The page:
Author Jay Cradeur explores themes of a man’s life with the words of poet warrior musician Tom Petty (with video links).
“God, it’s so painful when something that’s so close is still so far out of reach.”
Tom Petty, American Girl (Video here).
Last night, after a long and stressful day at the auto dealership in search for a metallic grey 2015 Toyota Prius, I lied on my bed and hunkered down to watch the four-hour documentary on Tom Petty and the Heartbreakers titled Running Down a Dream. If you graduated from high school in the 70’s or 80’s, you will most likely enjoy the film and the music, and learn something about the man who wrote (and continues to write to this day) all those amazing songs. This article is inspired by the lyrics of Tom’s songs, which cover many topics none the least of which are desire, waiting, self knowledge, silent power, and inner contentment.
“There was rock and roll across the dial, when I think of her it makes me smile.”
Tom Petty, Dreamville
We all have something don’t we? We all have something we want, but we just can’t seem to get it. Or, once we get it, we want something else. It is the never-ending cycle of desire, satisfaction (which is rarely as good as we had expected), and then renewed desire for something else. Try these on for size: We love someone, we want someone, but can’t have them. This is classic unrequited love. We want to lose those extra 20 pounds and get into the best shape of our life, but can’t (or won’t) do it. We want to have $1,000,000 in our retirement fund so we can stop working and live in decadent freedom, yet it seems so far away. Plug in your own desire. Love, health, and money usually top the list. We all have them.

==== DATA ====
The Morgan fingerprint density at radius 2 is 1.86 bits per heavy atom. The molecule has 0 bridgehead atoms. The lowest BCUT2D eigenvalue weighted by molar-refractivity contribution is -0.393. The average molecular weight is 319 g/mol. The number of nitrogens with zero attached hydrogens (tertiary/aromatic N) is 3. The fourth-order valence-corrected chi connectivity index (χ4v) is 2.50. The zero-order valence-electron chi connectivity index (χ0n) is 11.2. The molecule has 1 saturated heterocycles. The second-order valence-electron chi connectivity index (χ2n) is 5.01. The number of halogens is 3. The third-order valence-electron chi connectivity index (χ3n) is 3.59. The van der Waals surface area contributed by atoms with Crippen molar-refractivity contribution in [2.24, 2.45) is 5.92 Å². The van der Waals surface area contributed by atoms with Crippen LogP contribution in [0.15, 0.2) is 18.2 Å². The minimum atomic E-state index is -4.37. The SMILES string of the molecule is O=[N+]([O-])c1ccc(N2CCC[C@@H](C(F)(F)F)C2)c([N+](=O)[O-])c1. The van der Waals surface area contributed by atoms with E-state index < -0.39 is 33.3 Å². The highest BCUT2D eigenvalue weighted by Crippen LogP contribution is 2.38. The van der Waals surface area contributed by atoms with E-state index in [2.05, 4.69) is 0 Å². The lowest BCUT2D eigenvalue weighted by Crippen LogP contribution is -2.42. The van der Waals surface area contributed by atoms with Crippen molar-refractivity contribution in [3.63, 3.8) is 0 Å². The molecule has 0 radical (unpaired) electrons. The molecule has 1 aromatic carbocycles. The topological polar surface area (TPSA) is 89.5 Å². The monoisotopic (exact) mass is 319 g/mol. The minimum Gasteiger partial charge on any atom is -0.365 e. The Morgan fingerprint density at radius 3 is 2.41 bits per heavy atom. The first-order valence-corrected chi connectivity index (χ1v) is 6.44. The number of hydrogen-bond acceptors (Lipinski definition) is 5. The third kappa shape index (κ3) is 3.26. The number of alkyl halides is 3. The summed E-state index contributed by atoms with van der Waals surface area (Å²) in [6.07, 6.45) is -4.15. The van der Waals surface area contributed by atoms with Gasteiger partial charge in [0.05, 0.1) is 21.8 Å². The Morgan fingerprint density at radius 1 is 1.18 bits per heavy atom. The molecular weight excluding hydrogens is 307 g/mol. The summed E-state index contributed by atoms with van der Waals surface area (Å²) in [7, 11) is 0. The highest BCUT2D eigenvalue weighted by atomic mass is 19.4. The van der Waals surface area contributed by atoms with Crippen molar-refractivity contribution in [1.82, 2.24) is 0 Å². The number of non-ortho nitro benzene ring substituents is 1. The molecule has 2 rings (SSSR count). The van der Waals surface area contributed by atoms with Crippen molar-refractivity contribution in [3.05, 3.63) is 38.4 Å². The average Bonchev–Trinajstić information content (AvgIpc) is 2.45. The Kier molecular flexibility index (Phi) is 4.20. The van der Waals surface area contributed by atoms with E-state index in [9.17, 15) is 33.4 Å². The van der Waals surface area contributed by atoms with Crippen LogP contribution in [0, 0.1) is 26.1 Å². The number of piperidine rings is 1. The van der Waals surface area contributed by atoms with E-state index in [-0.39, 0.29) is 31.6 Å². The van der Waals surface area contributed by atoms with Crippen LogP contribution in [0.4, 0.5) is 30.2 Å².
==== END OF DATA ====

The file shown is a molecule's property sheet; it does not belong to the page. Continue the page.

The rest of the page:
“The waiting is the hardest part, every day you get one more yard. You take it on faith, you take it to the heart, the waiting is hardest part.”
Tom Petty, The Waiting (Video here)
Anything worth having or doing is hard. This is fact. Writing a book is hard. Being married is hard. Saving for retirement is hard. Creating the body you desire is hard. The good stuff does not come easy. It requires an understanding of the concept of delayed gratification. For years I talked about writing a book. It wasn’t until I sat down in Phuket, Thailand and wrote out a work schedule over 3 months. I then worked my plan and typed on my laptop each day and the book Radical Freedom was actually written and published. The same goes for losing 40 pounds. Every day I went to the gym. Everyday I ate a high protein, low carb diet. Over a year, I dropped the weight. There is a myth that once you find your passion, your work will always be a joy. This is utter nonsense. Work by its very nature has certain challenging by products, namely, monotony, boredom, struggle, and self-doubt. Understanding that anything worth having is hard and requires a powerful commitment is a necessary step toward achievement and fulfillment.
“It just seems to useless to have to work so hard, and nothing ever really seem to come from it”